Why Trump’s Presidency Isn’t Going To Be Anti-LGBTQ

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One rather queer aspect of the Donald Trump phenomenon is that people so expect to be offended by his paroxysms of intolerance that they haven’t noticed there’s one group the president-elect has never scapegoated, attacked, or belittled: LGBT Americans. Trump’s reserve on gay matters, coming from a politician so promiscuous with his vituperation, represents a welcome (albeit curious) watershed in LGBT history. Yet Big Gay is girding for a wave of persecution from the inchoate Trump Administration.

Big Gay – the putative opinion-makers encompassing organizations like the Human Rights Campaign, cultural figures like George Takei, and openly gay politicians like Sen. Tammy Baldwin (D-Wisc.) – has for decades shown a reflexive aversion to conservatives and Republicans. “Benefit of the doubt” and “finding common ground” are not in their toolkit concerning those who lean right.

Trump’s initial signals, however, offer more promise to LGBT Americans than those of any previous Republican party leader:

  • In his speech at the Republican National Convention (RNC), Trump made history with a promise to “do everything in my power to protect our LGBT citizens” from attacks like the one at an Orlando gay nightclub six weeks earlier. And, beaming at a Colorado rally 10 days before the election, he showcased a rainbow flagemblazoned with “LGBTs for TRUMP.”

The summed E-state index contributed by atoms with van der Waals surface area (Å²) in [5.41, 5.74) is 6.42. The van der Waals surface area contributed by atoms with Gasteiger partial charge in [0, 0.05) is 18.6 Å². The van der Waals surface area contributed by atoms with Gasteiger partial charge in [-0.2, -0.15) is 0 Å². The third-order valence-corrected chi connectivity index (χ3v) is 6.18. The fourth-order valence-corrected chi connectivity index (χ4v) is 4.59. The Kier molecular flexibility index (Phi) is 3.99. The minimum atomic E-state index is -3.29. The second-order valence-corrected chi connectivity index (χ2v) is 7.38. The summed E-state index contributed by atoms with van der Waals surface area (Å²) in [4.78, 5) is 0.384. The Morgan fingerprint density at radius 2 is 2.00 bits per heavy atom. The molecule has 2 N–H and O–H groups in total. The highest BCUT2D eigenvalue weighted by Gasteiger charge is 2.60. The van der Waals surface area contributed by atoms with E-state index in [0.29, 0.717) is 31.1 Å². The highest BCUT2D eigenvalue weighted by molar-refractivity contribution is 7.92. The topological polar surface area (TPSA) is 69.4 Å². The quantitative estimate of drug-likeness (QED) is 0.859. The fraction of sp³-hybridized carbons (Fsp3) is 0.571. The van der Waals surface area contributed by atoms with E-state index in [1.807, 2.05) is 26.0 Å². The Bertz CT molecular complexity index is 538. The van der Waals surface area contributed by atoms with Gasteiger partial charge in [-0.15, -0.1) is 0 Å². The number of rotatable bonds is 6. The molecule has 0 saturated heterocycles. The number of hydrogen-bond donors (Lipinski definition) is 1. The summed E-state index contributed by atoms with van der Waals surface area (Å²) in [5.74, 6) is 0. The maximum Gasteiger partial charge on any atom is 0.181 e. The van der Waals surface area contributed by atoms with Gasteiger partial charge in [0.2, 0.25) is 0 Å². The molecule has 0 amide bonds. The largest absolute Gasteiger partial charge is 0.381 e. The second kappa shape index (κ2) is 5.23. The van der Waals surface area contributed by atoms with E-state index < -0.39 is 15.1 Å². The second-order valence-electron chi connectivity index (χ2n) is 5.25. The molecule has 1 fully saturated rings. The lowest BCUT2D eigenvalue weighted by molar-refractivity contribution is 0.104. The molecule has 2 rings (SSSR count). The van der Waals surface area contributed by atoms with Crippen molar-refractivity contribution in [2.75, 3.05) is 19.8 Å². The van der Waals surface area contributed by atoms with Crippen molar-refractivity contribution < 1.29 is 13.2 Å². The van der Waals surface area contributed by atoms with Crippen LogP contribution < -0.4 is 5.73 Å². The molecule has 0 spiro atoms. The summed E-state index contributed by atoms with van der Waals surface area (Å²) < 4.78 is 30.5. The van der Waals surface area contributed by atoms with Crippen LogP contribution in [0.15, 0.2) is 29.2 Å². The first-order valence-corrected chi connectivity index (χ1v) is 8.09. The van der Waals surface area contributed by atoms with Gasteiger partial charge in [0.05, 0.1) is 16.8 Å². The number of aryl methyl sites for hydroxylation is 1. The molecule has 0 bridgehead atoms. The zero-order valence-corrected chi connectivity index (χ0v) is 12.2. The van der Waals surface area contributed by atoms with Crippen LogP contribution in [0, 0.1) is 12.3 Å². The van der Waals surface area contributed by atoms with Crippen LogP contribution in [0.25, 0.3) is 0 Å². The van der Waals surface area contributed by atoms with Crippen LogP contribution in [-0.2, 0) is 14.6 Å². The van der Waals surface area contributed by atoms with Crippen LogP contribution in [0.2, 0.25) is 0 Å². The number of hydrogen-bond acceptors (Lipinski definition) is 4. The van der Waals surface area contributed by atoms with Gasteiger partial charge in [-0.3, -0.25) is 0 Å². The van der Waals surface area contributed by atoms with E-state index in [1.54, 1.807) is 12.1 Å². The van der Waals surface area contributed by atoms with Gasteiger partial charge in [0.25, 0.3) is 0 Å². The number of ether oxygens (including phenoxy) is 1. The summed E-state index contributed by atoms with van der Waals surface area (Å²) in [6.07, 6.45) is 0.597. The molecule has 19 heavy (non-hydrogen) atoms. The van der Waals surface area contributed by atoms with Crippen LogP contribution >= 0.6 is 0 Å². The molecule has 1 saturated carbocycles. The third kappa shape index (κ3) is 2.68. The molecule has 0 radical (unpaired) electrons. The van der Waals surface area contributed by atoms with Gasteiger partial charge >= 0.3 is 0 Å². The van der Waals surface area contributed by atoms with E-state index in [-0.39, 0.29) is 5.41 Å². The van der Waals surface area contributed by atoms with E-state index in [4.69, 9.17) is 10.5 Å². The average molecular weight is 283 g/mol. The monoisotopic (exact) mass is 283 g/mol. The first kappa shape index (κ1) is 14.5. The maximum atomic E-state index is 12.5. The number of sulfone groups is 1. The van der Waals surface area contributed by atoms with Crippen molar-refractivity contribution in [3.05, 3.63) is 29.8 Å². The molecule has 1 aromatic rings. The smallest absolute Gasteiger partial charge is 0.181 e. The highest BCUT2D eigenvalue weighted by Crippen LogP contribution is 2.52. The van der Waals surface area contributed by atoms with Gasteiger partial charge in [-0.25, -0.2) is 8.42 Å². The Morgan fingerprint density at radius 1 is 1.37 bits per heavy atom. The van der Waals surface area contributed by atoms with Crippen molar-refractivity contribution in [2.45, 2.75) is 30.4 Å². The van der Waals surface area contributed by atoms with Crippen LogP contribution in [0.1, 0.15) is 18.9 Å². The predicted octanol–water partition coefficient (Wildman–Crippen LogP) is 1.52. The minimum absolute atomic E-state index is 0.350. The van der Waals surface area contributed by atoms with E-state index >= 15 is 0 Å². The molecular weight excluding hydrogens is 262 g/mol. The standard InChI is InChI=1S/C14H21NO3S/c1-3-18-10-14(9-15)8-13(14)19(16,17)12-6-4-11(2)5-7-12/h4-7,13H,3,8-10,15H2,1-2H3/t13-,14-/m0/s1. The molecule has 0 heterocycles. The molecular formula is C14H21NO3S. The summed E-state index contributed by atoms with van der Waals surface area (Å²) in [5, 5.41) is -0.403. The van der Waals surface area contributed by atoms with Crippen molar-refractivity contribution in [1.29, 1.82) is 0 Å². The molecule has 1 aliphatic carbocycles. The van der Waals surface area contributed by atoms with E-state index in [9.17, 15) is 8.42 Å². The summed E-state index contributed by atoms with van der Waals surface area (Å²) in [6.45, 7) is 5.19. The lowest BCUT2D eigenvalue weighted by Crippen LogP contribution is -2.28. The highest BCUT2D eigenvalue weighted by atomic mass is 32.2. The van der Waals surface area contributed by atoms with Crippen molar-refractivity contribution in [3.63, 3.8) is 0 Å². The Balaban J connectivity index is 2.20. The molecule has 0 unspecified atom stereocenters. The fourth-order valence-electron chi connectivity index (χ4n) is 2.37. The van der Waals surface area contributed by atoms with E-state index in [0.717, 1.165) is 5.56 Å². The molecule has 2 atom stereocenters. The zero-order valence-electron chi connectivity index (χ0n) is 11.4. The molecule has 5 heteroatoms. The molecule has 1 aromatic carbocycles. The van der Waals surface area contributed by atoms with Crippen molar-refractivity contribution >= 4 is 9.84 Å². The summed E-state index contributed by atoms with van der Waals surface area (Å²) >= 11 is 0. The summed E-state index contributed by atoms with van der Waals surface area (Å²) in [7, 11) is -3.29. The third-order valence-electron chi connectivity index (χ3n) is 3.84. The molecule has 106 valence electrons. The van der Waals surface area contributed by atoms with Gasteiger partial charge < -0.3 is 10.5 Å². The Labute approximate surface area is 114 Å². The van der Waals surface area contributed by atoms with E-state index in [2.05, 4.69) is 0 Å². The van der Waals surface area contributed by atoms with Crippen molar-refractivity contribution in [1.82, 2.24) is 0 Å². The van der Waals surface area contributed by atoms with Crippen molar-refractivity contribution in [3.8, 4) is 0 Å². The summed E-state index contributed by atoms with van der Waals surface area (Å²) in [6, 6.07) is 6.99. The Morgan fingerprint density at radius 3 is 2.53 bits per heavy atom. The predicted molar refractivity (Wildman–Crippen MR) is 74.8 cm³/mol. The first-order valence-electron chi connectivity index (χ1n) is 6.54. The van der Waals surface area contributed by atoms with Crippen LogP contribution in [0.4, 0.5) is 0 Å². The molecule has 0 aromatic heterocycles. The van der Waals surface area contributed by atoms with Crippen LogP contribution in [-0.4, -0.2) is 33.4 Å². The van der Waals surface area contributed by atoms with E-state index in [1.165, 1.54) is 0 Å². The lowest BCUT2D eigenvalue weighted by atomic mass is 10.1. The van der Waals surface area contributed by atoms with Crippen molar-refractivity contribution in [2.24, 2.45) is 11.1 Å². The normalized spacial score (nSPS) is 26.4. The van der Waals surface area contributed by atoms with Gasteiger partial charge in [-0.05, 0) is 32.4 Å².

• Many of Trump’s advisers and appointees would be unthinkable in previous, less tolerant GOP administrations. For example, Secretary of State-designate Rex Tillerson was said to be instrumental in changing the Boys Scouts’ exclusionary policies when he headed that organization. And openly gay businessman Peter Thiel spoke at the RNC and serves on Trump’s transition team.
  • Even on a hot-button issue like transgender bathroom access, Trump has shown inclusive instincts – inviting Caitlyn Jenner to use any bathroom in his buildings that she wanted – which she did.
  • Trump has indicated no plans to roll back gay marriage, saying it’s no longer a legally contested issue.
  • At a time when transition team members have publicly questioned Obama Administration policies regarding women’s rights and climate change, no similar challenges have targeted the administration’s pro-gay steps. In fact, when conservative Christian leader Tony Perkins proposed that “LGBTQ activists… be ferreted out and will be replaced by conservatives,” a Trump spokesman said the president-elect “campaigned on a message of unity in order to bring all Americans together…. that discrimination of any kind will be condoned or tolerated in a Trump administration is simply absurd.”

Certainly, the Trump Administration will not be as gay-friendly as one led by Hillary Clinton. But what do you expect? LGBT Americans were firmly in the Democrat camp, whereas only 14 percent of the gay electorate voted for Trump. Since Evangelical Christians actually were a major part of the Republican coalition, the fact this administration is addressing gay concerns at all is heartening.

(via: Daily Caller)

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